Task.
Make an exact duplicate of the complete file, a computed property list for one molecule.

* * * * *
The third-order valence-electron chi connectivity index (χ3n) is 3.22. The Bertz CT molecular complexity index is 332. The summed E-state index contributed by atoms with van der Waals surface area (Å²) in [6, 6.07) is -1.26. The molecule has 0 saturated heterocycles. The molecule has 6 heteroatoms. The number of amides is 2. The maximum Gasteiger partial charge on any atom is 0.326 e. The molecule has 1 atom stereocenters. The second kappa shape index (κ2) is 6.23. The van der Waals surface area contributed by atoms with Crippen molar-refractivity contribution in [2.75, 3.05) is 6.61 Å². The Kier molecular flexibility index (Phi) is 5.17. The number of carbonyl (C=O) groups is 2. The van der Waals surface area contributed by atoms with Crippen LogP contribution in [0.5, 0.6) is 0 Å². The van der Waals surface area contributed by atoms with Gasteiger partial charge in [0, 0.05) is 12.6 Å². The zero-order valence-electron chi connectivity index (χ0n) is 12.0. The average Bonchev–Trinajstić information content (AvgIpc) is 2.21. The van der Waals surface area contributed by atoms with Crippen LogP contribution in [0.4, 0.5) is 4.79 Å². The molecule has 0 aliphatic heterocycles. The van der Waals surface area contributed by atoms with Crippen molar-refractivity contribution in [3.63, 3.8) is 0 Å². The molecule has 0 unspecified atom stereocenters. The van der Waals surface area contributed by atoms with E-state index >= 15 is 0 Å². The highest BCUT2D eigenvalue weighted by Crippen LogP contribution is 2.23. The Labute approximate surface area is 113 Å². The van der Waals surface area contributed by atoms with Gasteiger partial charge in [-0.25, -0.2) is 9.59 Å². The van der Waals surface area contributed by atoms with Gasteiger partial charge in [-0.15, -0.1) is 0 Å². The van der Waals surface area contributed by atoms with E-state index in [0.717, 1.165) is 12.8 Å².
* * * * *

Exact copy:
The third-order valence-electron chi connectivity index (χ3n) is 3.22. The Bertz CT molecular complexity index is 332. The summed E-state index contributed by atoms with van der Waals surface area (Å²) in [6, 6.07) is -1.26. The molecule has 0 saturated heterocycles. The molecule has 6 heteroatoms. The number of amides is 2. The maximum Gasteiger partial charge on any atom is 0.326 e. The molecule has 1 atom stereocenters. The second kappa shape index (κ2) is 6.23. The van der Waals surface area contributed by atoms with Crippen molar-refractivity contribution in [2.75, 3.05) is 6.61 Å². The Kier molecular flexibility index (Phi) is 5.17. The number of carbonyl (C=O) groups is 2. The van der Waals surface area contributed by atoms with Crippen LogP contribution in [0.5, 0.6) is 0 Å². The van der Waals surface area contributed by atoms with Gasteiger partial charge in [0, 0.05) is 12.6 Å². The zero-order valence-electron chi connectivity index (χ0n) is 12.0. The average Bonchev–Trinajstić information content (AvgIpc) is 2.21. The van der Waals surface area contributed by atoms with Crippen LogP contribution in [0.4, 0.5) is 4.79 Å². The molecule has 0 aliphatic heterocycles. The van der Waals surface area contributed by atoms with Crippen molar-refractivity contribution in [3.63, 3.8) is 0 Å². The molecule has 0 unspecified atom stereocenters. The van der Waals surface area contributed by atoms with E-state index >= 15 is 0 Å². The highest BCUT2D eigenvalue weighted by Crippen LogP contribution is 2.23. The Labute approximate surface area is 113 Å². The van der Waals surface area contributed by atoms with Gasteiger partial charge in [-0.25, -0.2) is 9.59 Å². The van der Waals surface area contributed by atoms with Gasteiger partial charge in [-0.15, -0.1) is 0 Å². The van der Waals surface area contributed by atoms with E-state index in [0.717, 1.165) is 12.8 Å².